Chris Coleman: No contract talks will happen until after we’ve qualified

After the incredibly difficult start Chris Coleman had to his Wales managerial career, especially after losing 6-1 to Serbia, many supporters would have raised eyebrows if you’d said to them after that game that in three years’ time the Wales team would be on the verge of qualifying for their first tournament since 1958, and also that Chris Coleman was to be offered a new contract.

Nonetheless, that is exactly the situation the Wales faithful finds themselves at this very minute. Leading their Euro 2016 qualifying group, undefeated after six games and having only conceded two goals, Wales are flying, and Chris Coleman is the man to thank for that!

After such an incredible turn of results that has seen the side go on an undefeated streak in competitive matches stretching almost two years, fans and those in the media have inevitably started talking about the small matter of Chris Coleman’s expiring contact and what the future might hold for Wales’ leader.

When asked about his contract situation at the latest Wales squad announcement for the games against Cyprus and Israel, Coleman admitted that brief informal discussions took place after the recent World Cup qualifying draw in Moscow:

‘Yeah, we all went out for food after the draw in Russia, myself, and the delegation that came over to Russia such as the FAW President, the CEO and so on, and we had an informal chat. My reason for not really getting into all of this though is simple: we haven’t got the job done yet and we need to get to France.

‘If we achieve that target – and I’ve believed for a long time that we will do it in this campaign because of the depth, talent and experience we have in the squad – then fine, we’ll sit down and have that discussion about a new contract or an extension, but until then we’re not going into it.’

Pride in his work

Chris Coleman has constantly been praised, whether performances are going well or not, for his passion for Welsh football. It is obvious he loves his country and wants to see them succeed. So much so that, if he wasn’t on the touchline as a manager shouting instructions to his players, you’d be pretty safe in betting that he’d be there in the stands doing exactly the same thing from there instead.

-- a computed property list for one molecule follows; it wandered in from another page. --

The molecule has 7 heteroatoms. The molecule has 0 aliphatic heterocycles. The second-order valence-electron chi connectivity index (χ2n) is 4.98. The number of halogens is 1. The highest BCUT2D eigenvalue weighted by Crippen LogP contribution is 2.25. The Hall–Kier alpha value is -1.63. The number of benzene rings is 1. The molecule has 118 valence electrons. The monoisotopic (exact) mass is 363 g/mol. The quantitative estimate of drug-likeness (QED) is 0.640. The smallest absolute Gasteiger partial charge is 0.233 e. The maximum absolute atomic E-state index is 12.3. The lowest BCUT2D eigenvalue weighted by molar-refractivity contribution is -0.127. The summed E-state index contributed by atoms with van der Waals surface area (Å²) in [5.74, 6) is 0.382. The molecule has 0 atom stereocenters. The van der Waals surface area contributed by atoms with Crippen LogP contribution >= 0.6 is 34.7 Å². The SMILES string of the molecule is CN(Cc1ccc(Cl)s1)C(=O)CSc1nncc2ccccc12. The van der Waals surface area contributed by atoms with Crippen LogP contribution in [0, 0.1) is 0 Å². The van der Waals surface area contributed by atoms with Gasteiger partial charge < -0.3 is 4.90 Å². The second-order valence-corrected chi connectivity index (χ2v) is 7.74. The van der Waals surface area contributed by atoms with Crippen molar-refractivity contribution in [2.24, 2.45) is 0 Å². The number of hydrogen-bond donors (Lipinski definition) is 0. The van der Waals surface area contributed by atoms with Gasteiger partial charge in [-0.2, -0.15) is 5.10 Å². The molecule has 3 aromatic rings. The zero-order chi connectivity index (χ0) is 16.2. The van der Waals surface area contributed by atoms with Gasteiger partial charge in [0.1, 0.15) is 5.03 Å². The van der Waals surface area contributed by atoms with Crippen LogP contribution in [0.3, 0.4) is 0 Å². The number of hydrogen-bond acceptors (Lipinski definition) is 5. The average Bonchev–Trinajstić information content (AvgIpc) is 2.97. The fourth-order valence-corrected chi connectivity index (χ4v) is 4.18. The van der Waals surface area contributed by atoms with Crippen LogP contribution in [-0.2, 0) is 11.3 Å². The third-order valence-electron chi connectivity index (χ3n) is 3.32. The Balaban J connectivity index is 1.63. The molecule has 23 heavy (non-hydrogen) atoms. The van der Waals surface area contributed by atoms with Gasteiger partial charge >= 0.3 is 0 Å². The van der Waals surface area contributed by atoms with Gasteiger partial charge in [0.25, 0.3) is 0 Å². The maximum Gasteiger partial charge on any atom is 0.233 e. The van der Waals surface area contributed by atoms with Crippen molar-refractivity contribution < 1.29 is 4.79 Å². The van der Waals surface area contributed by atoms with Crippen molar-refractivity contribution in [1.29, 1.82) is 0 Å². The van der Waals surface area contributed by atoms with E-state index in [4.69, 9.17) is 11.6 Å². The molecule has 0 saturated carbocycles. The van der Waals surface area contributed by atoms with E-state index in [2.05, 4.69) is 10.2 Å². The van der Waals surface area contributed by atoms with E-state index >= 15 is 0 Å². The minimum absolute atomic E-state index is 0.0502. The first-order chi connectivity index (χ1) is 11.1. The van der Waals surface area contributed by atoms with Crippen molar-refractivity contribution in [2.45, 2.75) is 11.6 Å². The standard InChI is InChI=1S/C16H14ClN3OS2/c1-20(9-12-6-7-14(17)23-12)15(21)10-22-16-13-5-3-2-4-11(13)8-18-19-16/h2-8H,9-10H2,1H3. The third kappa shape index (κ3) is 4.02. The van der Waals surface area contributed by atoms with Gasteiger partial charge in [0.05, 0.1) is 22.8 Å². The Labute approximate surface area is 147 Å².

Coleman offered somewhat of an explanation of just how much the job means to him as he announced the squad for the games against Cyprus and Israel yesterday, as well as an insight into what Wales’ future might look like following this current qualifying campaign:

‘Even throughout the last campaign where we all had such a horrible time following Gary’s passing, managing my country was then, and still is, the biggest job there is in football to me, and the biggest honour that could possibly be bestowed upon me in my career – regardless of whether it is a successful tenure or not.

‘I don’t want that honour to be taken away from me, of course I don’t, but I still want to finish this current campaign on a successful note by reaching France and we can only do that by concentrating on each game in turn. The next campaign will be here soon enough but this campaign is obviously the priority at the moment.’

Succinctly, Coleman summarised exactly what this current period of his career meant to him:

‘The pressure is enormous, but this time in my career right now stands out as the biggest challenge and honour that I have ever had in my life.’

Excitement engulfing the country

Don’t ever underestimate the marketing influence of Football Association of Wales CEO Jonathon Ford. Having thrown all of his experience and expertise behind the FAW’s Together Stronger marketing campaign, the support the national teams have received as a result has done through the roof; something Coleman says he feels as he travels around the country for his work:

‘You can feel the excitement about the city, about Cardiff, around the entire country even. People are starting to believe, people are excited, therefore the pressure is immense but this is what we’ve always wanted, to be in this position, so we can’t complain!’

Going into such a crunch set of fixtures, Coleman also offered his players some small crumb of friendly advice going into this crucial international window:

‘It is pointless to live up to the fact that we are Wales and that we are a small nation of just three million people. We are making an impression, we should strut about a bit more, show our confidence, because that is what required for us to reach our targets.’


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